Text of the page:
Domestic violence often includes sexual assault, child abuse and other violent and dangerous crimes against victim's person. It also may incorporate intimidation and subjugation and may cause serious mental injury to the victim. U.S. federal law and that of many states consider any type of sexual activity imposed without consent on another person as sexual assault. Being married to the victim does not absolve the abuser of liability for sexual assault, not does it diminish the harm such activity may and more often than not does cause. Child abuse refers to any type of activity or behavior, which may be found by a reasonable person to constitute physical abuse of a minor including any injury that did not happen by accident. Important to note that excessive punishment of a minor including by a parent, may constitute child abuse as may physical neglect or failure to provide food, shelter, medical care or supervision to a child by the individual charged with such responsibility. Sexual and emotional abuse including threats, withholding of love, support or guidance may also rise to the level of child abuse.
Domestic violence, sexual assault and child abuse are outright illegal in the United States. United States laws provide wide and unqualified protection against such activity to all persons found on American soil regardless of their race, color, religion, sex, age, ethnicity, national origin or immigration status. An immigrant victim of domestic violence may seek help and also be found eligible for immigration related protections.USCIS has published a brochure which is entitled “Information on the Legal Rights Available to Immigrant Victims of Domestic Violence in the United States and Facts about Immigrating on a Marriage-Based Visa”, which contains useful and helpful information for the victims of domestic violence as well as general public.
The Violence Against Women Act of 1994 (VAWA) is a Federal law that provides for investigation and prosecution of violent domestic crimes against women. Male victims of domestic violence, as well as the battered and abused parents or adoptive parents of US Citizens, and biological, step or adopted children of US Citizens are covered under this law. VAWA further contains provisions, allowing battered illegal aliens to claim temporary visas, be granted Deferred Action, and be eligible for immigrant classification and Adjustment of Status.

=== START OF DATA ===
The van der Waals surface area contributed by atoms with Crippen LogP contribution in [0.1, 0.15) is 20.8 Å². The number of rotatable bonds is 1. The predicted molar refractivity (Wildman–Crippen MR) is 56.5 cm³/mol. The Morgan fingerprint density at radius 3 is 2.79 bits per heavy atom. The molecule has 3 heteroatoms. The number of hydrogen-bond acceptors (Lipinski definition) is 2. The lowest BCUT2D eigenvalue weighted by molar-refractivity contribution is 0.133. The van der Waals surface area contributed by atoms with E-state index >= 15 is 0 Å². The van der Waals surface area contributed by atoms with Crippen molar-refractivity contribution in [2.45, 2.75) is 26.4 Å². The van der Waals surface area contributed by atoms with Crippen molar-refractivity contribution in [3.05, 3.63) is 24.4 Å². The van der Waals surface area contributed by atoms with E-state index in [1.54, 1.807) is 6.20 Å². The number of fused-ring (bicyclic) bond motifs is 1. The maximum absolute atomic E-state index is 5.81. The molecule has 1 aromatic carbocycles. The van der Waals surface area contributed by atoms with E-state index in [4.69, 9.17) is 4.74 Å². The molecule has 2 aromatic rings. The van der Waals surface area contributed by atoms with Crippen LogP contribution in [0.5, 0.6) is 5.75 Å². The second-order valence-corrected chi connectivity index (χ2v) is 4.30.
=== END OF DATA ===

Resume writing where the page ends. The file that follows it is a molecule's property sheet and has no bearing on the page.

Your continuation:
All VAWA Petitions have to be well-documented, and the following categories need to be covered:
- Relationship to the Abuser
- Status of the Abuser
- Residence with the Abuser
- Good Faith Marriage or adoptive relationship
- Good moral character of the petitioner
Gathering evidence can be quite difficult for the abused petitioners. In many cases, the petitioners are not living at home, and/or their abusers keep the documents from them. The USCIS is well aware of how hard document gathering can be, and, therefore, a very realistic standard for evidence has been established. This standard is called as “any credible evidence” standard, which means that not only official documents will be accepted by the USCIS, but any and all other believable documents, such as signed letters and sworn declarations would also be satisfactory.
However, the petitioners must show evidence of relationship to the abuser. That means, that not only the Petitioner's own (or the Petitioner parent's) marriage is or was legal, but all prior marriages of both parties were terminated by death or divorce. Therefore, any and all marriage, death and divorce certificates have to be presented. The marriage may be entered into either inside, or outside of the United States of America, however, any and all documents, issued in a foreign language have to be translated into English. A step-relationship may be terminated by death, legal separation, or divorce.
Step parent — step child relationship
In order to remain eligible to file for VAWA relief after the termination of a step-relationship, the alien stepparent of an abusive US Citizen son or daughter must demonstrate that: